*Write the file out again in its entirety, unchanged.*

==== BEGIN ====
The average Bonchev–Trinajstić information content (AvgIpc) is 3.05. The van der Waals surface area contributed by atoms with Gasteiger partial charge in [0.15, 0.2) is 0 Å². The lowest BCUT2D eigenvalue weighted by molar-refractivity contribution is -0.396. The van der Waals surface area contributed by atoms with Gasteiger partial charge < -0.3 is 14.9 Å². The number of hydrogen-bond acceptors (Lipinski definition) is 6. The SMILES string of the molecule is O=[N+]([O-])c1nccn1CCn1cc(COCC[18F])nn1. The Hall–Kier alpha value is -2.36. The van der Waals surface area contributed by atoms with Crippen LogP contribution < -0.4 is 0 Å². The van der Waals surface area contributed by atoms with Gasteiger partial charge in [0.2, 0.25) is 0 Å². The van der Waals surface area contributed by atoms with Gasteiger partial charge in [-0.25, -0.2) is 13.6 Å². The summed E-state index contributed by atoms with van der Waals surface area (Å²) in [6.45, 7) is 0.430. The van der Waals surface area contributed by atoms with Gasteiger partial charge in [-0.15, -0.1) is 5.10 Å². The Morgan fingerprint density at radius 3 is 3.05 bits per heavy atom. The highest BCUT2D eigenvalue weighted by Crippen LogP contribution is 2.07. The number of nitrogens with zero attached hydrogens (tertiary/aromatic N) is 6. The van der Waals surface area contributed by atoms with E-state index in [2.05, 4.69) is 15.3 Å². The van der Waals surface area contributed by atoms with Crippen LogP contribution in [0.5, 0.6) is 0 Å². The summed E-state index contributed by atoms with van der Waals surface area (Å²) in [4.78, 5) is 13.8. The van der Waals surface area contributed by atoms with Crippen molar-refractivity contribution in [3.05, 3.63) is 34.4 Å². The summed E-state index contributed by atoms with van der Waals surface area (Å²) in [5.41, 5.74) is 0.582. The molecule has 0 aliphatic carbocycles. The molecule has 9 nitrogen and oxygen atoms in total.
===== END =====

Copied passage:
The average Bonchev–Trinajstić information content (AvgIpc) is 3.05. The van der Waals surface area contributed by atoms with Gasteiger partial charge in [0.15, 0.2) is 0 Å². The lowest BCUT2D eigenvalue weighted by molar-refractivity contribution is -0.396. The van der Waals surface area contributed by atoms with Gasteiger partial charge < -0.3 is 14.9 Å². The number of hydrogen-bond acceptors (Lipinski definition) is 6. The SMILES string of the molecule is O=[N+]([O-])c1nccn1CCn1cc(COCC[18F])nn1. The Hall–Kier alpha value is -2.36. The van der Waals surface area contributed by atoms with Crippen LogP contribution < -0.4 is 0 Å². The van der Waals surface area contributed by atoms with Gasteiger partial charge in [0.2, 0.25) is 0 Å². The van der Waals surface area contributed by atoms with Gasteiger partial charge in [-0.25, -0.2) is 13.6 Å². The summed E-state index contributed by atoms with van der Waals surface area (Å²) in [6.45, 7) is 0.430. The van der Waals surface area contributed by atoms with Gasteiger partial charge in [-0.15, -0.1) is 5.10 Å². The Morgan fingerprint density at radius 3 is 3.05 bits per heavy atom. The highest BCUT2D eigenvalue weighted by Crippen LogP contribution is 2.07. The number of nitrogens with zero attached hydrogens (tertiary/aromatic N) is 6. The van der Waals surface area contributed by atoms with E-state index in [2.05, 4.69) is 15.3 Å². The van der Waals surface area contributed by atoms with Crippen LogP contribution in [0.5, 0.6) is 0 Å². The summed E-state index contributed by atoms with van der Waals surface area (Å²) in [4.78, 5) is 13.8. The van der Waals surface area contributed by atoms with Crippen molar-refractivity contribution in [3.05, 3.63) is 34.4 Å². The summed E-state index contributed by atoms with van der Waals surface area (Å²) in [5.41, 5.74) is 0.582. The molecule has 0 aliphatic carbocycles. The molecule has 9 nitrogen and oxygen atoms in total.